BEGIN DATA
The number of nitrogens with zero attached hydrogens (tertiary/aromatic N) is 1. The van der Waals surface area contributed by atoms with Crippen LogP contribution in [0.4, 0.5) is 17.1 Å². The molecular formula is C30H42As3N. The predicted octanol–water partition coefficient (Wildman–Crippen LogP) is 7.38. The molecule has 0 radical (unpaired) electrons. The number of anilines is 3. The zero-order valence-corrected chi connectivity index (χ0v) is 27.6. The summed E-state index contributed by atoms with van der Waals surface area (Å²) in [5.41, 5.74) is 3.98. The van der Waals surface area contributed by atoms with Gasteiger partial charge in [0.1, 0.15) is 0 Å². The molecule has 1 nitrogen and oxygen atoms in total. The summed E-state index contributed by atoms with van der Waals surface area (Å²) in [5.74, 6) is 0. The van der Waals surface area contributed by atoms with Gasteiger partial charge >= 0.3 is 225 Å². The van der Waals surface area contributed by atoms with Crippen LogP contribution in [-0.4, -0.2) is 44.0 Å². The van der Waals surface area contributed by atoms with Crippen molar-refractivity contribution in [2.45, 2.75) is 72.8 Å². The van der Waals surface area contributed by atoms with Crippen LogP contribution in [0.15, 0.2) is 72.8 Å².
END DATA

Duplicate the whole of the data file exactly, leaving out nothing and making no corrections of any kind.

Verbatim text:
The number of nitrogens with zero attached hydrogens (tertiary/aromatic N) is 1. The van der Waals surface area contributed by atoms with Crippen LogP contribution in [0.4, 0.5) is 17.1 Å². The molecular formula is C30H42As3N. The predicted octanol–water partition coefficient (Wildman–Crippen LogP) is 7.38. The molecule has 0 radical (unpaired) electrons. The number of anilines is 3. The zero-order valence-corrected chi connectivity index (χ0v) is 27.6. The summed E-state index contributed by atoms with van der Waals surface area (Å²) in [5.41, 5.74) is 3.98. The van der Waals surface area contributed by atoms with Gasteiger partial charge in [0.1, 0.15) is 0 Å². The molecule has 1 nitrogen and oxygen atoms in total. The summed E-state index contributed by atoms with van der Waals surface area (Å²) in [5.74, 6) is 0. The van der Waals surface area contributed by atoms with Gasteiger partial charge >= 0.3 is 225 Å². The van der Waals surface area contributed by atoms with Crippen LogP contribution in [-0.4, -0.2) is 44.0 Å². The van der Waals surface area contributed by atoms with Crippen molar-refractivity contribution in [2.45, 2.75) is 72.8 Å². The van der Waals surface area contributed by atoms with Crippen LogP contribution in [0.15, 0.2) is 72.8 Å².